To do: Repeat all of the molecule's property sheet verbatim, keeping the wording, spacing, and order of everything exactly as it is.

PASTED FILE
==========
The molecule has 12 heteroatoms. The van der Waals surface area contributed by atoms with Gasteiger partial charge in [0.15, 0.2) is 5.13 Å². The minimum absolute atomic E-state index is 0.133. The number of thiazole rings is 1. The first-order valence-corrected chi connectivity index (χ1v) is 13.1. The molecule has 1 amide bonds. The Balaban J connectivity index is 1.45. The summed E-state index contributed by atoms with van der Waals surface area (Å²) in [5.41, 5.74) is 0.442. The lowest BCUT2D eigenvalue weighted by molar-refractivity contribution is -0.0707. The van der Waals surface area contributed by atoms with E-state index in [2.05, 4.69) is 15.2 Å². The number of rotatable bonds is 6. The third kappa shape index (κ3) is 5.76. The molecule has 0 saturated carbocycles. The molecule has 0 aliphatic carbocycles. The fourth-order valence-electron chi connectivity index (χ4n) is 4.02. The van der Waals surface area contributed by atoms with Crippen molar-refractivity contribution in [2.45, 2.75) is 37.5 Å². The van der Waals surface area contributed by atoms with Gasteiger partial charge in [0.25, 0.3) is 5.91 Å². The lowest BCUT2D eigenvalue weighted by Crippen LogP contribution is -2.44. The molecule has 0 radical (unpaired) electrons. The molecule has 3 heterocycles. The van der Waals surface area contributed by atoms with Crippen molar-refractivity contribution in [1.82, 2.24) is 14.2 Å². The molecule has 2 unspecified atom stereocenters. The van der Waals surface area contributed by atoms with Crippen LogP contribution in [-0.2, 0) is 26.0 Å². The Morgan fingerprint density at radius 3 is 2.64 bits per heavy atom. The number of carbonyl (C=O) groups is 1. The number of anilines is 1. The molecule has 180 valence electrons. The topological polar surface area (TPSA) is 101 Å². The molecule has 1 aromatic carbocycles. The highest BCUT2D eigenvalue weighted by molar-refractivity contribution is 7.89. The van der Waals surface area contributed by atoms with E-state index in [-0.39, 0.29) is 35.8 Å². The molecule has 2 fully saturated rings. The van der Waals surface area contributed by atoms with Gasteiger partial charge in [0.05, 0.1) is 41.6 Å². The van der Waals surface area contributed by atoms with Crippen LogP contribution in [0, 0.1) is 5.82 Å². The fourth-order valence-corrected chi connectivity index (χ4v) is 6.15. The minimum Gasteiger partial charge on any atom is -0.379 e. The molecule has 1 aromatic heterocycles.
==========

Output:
The molecule has 12 heteroatoms. The van der Waals surface area contributed by atoms with Gasteiger partial charge in [0.15, 0.2) is 5.13 Å². The minimum absolute atomic E-state index is 0.133. The number of thiazole rings is 1. The first-order valence-corrected chi connectivity index (χ1v) is 13.1. The molecule has 1 amide bonds. The Balaban J connectivity index is 1.45. The summed E-state index contributed by atoms with van der Waals surface area (Å²) in [5.41, 5.74) is 0.442. The lowest BCUT2D eigenvalue weighted by molar-refractivity contribution is -0.0707. The van der Waals surface area contributed by atoms with E-state index in [2.05, 4.69) is 15.2 Å². The number of rotatable bonds is 6. The third kappa shape index (κ3) is 5.76. The molecule has 0 saturated carbocycles. The molecule has 0 aliphatic carbocycles. The fourth-order valence-electron chi connectivity index (χ4n) is 4.02. The van der Waals surface area contributed by atoms with Crippen molar-refractivity contribution in [2.45, 2.75) is 37.5 Å². The van der Waals surface area contributed by atoms with Gasteiger partial charge in [0.25, 0.3) is 5.91 Å². The lowest BCUT2D eigenvalue weighted by Crippen LogP contribution is -2.44. The molecule has 0 radical (unpaired) electrons. The molecule has 3 heterocycles. The van der Waals surface area contributed by atoms with Crippen molar-refractivity contribution in [1.82, 2.24) is 14.2 Å². The molecule has 2 unspecified atom stereocenters. The van der Waals surface area contributed by atoms with Crippen LogP contribution in [-0.2, 0) is 26.0 Å². The Morgan fingerprint density at radius 3 is 2.64 bits per heavy atom. The number of carbonyl (C=O) groups is 1. The number of anilines is 1. The molecule has 180 valence electrons. The topological polar surface area (TPSA) is 101 Å². The molecule has 1 aromatic carbocycles. The highest BCUT2D eigenvalue weighted by molar-refractivity contribution is 7.89. The van der Waals surface area contributed by atoms with E-state index in [-0.39, 0.29) is 35.8 Å². The molecule has 2 fully saturated rings. The van der Waals surface area contributed by atoms with Gasteiger partial charge in [0.05, 0.1) is 41.6 Å². The van der Waals surface area contributed by atoms with Crippen LogP contribution in [0, 0.1) is 5.82 Å². The fourth-order valence-corrected chi connectivity index (χ4v) is 6.15. The minimum Gasteiger partial charge on any atom is -0.379 e. The molecule has 1 aromatic heterocycles.